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Planet 9 January 21, 2016

Posted by aquillam in Astronomy, MichiganAstro.
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In case you missed it earlier this week, Caltech researchers Konstantin Batygin and Mike Brown think they’ve found a large planet in the Kuiper belt.

With a mass 10 times greater than Earth’s mass, it falls into that region of super Earth to Neptune sized planets. Regardless of whether it is a big terrestrial planet size or small gas giant size, it’s certainly big enough to have cleared its orbit, so it’s definitely a planet (though way out there, it’s probably not a terrestrial or jovian.)

It “orbits about 20 times farther from the sun on average than does Neptune.” Neptune is about 30 times farther from the Sun than Earth. That puts Planet Nine out at about 600 astronomical units! That is so far out, that the sun looks like nothing more than a bright star. And those planets we can see in our morning sky right now? An observer on Planet Nine wouldn’t be able to make them out all because they’re too close to the sun.

Here is a simulation of the sun and sky from Planet Nine using Starry Night software.

planet9.png

A simulation of the Sun and Solar System from 600 AU.

View all the naked eye planets at dawn January 20, 2016

Posted by aquillam in Astronomy, MichiganAstro, Urban Observing.
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The return of Mercury to the morning skies means all the naked eye planets are visible at dawn now. We have a couple weeks’ worth of great morning observing coming up, which might make you glad for late sunrises.

Start with January 24th. At 7 AM, Mercury, Venus, Saturn, Mars, Jupiter, and the Moon spread out across the entire sky.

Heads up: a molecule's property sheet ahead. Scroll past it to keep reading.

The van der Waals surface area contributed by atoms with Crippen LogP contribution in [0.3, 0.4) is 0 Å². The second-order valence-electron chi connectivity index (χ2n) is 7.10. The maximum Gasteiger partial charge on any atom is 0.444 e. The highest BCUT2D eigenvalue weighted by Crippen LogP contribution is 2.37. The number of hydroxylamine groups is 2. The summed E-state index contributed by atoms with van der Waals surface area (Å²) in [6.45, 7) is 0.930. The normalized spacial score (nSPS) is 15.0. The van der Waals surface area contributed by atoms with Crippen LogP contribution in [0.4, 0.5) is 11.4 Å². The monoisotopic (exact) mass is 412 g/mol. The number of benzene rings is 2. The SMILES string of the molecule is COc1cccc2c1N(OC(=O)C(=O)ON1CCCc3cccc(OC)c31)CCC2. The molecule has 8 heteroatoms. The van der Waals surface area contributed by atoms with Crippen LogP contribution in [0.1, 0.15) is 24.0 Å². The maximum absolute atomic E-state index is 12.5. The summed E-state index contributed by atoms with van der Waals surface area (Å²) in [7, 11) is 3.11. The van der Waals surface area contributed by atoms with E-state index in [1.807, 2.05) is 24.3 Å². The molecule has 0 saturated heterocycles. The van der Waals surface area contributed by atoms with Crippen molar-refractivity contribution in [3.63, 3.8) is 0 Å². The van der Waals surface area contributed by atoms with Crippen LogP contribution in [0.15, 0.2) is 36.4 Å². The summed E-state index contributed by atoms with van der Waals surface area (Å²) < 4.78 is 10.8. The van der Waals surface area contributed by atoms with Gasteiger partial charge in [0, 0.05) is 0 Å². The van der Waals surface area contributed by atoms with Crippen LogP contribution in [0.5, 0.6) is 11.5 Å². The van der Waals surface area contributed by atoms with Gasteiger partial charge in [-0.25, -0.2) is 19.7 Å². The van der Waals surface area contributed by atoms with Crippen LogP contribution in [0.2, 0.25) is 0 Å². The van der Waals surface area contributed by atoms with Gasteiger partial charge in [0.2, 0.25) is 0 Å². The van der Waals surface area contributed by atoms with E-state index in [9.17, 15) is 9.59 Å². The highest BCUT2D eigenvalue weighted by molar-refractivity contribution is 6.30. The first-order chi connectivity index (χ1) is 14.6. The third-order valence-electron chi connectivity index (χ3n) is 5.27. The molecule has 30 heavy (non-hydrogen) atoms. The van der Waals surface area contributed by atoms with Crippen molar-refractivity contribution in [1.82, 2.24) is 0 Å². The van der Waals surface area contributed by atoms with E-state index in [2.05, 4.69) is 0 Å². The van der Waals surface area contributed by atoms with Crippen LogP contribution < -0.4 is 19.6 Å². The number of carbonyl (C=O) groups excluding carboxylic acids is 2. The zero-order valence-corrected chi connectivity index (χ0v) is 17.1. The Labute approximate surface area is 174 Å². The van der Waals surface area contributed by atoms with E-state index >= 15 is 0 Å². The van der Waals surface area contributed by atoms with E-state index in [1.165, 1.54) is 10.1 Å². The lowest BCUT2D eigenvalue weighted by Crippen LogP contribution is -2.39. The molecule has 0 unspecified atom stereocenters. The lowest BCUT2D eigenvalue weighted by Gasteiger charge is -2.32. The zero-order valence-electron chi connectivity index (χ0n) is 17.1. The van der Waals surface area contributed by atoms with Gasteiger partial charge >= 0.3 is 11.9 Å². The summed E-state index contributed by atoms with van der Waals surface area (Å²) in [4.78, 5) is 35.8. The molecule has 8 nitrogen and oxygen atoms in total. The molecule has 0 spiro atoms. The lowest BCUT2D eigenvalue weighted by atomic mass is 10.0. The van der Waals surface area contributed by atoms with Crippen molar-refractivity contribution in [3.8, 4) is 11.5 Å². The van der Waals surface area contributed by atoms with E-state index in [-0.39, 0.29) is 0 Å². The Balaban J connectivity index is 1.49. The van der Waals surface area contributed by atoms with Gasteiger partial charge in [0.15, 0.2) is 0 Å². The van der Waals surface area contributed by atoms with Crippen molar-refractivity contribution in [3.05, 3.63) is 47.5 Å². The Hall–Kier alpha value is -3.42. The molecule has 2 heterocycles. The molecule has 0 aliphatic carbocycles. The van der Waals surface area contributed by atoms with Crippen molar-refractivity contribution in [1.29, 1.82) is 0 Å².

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The sky at 7 AM on January 24

The 25th marks the day of least span. From Mercury to Jupiter will cover only 112º 3′ that day, or about 2/3 of the sky from southeast to southwest.

By the 28th, the planets will have spread out to 112º 40’ (not a noticeable change to most of us), but the Moon will be inside that span. It’ll be right next to bright Jupiter, so if you like taking pictures, it’s a good opportunity.

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The sky at 7 AM on January 28. Jupiter and the Moon make a good pair.

The Moon tends to overwhelm the other planets, but if you like conjunctions, look for the Moon and:  Spica on the 30th; Mars on February 1; Saturn on the 3rd; and Venus and Mercury on the 6th.

If your goal is a glimpse of illusive Mercury, take your binoculars out on February 4th, when Mercury is more than 5 1/2° above the southeast horizon at 7 AM. That’s about the same as holding 3 fingers at arm’s length, so a clear horizon is a must.  It’ll be up 10° by 7:30, but by then it will also be very bright out. 

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Mercury is farthest from the horizon at 7 AM on February 4th.

On February 6, head out with the binoculars again and use Venus to find Mercury and an old crescent Moon. 

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Bright Venus can guide you to an old Moon and Mercury on Feb. 6th.

Mercury, the fleet footed messenger, and Venus, goddess of love, will be at their closest on February 14, just in time for Valentine’s Day. May he speed your messages to the one you love.

 

The Moon Occults Aldebaran January 19, 2016

Posted by aquillam in Astronomy, MichiganAstro, Urban Observing.
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If it’s clear where you are this evening, head outside around 8:45 PM and look for the Moon. Nearby, you’ll spot Aldebaran, the bull’s eye. Keep watching! Aldebaran will disappear behind the Moon right around 9 PM! The dark side approaches first, so it can be a bit tricky to see it disappear.

The star will reappear around 10:20 – 10:30.

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Simulation of 8:45 PM in Ann Arbor

Comet Catalina’s closest point to Earth January 9, 2016

Posted by aquillam in Astronomy, MichiganAstro.
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This coming week, Comet Catalina will be at its closest to Earth. Unfortunately, it’s only about a magnitude 6, so you’ll need a ‘scope if you want to see it. Also, if you’re in the southern hemisphere, you won’t be able to see it. For those up us up north, it’s skimming right along the handle of the Big Dipper, so at least it’s easy to find! Maps and more details from EarthSky.

Comet Catalina’s closest point to Earth | Human World | EarthSky

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